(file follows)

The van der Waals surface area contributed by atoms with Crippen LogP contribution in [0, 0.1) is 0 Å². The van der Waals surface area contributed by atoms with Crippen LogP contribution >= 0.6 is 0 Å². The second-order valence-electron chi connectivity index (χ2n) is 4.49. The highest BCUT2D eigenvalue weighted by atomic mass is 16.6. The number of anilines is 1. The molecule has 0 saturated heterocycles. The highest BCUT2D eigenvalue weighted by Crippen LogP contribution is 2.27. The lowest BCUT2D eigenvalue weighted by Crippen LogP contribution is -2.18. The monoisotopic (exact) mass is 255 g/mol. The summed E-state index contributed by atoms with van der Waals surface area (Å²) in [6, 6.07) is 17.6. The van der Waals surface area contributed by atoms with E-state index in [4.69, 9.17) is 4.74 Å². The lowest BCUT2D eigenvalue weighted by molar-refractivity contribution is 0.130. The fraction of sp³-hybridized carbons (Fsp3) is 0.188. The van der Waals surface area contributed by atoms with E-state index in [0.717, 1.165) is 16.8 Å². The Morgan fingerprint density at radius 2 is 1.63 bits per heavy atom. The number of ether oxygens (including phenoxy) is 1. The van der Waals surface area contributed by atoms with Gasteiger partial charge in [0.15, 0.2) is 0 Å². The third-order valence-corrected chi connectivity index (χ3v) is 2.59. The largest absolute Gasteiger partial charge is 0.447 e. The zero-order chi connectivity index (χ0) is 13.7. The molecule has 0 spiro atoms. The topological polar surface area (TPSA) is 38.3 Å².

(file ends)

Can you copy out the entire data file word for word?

The van der Waals surface area contributed by atoms with Crippen LogP contribution in [0, 0.1) is 0 Å². The van der Waals surface area contributed by atoms with Crippen LogP contribution >= 0.6 is 0 Å². The second-order valence-electron chi connectivity index (χ2n) is 4.49. The highest BCUT2D eigenvalue weighted by atomic mass is 16.6. The number of anilines is 1. The molecule has 0 saturated heterocycles. The highest BCUT2D eigenvalue weighted by Crippen LogP contribution is 2.27. The lowest BCUT2D eigenvalue weighted by Crippen LogP contribution is -2.18. The monoisotopic (exact) mass is 255 g/mol. The summed E-state index contributed by atoms with van der Waals surface area (Å²) in [6, 6.07) is 17.6. The van der Waals surface area contributed by atoms with E-state index in [4.69, 9.17) is 4.74 Å². The lowest BCUT2D eigenvalue weighted by molar-refractivity contribution is 0.130. The fraction of sp³-hybridized carbons (Fsp3) is 0.188. The van der Waals surface area contributed by atoms with E-state index in [0.717, 1.165) is 16.8 Å². The Morgan fingerprint density at radius 2 is 1.63 bits per heavy atom. The number of ether oxygens (including phenoxy) is 1. The van der Waals surface area contributed by atoms with Gasteiger partial charge in [0.15, 0.2) is 0 Å². The third-order valence-corrected chi connectivity index (χ3v) is 2.59. The largest absolute Gasteiger partial charge is 0.447 e. The zero-order chi connectivity index (χ0) is 13.7. The molecule has 0 spiro atoms. The topological polar surface area (TPSA) is 38.3 Å².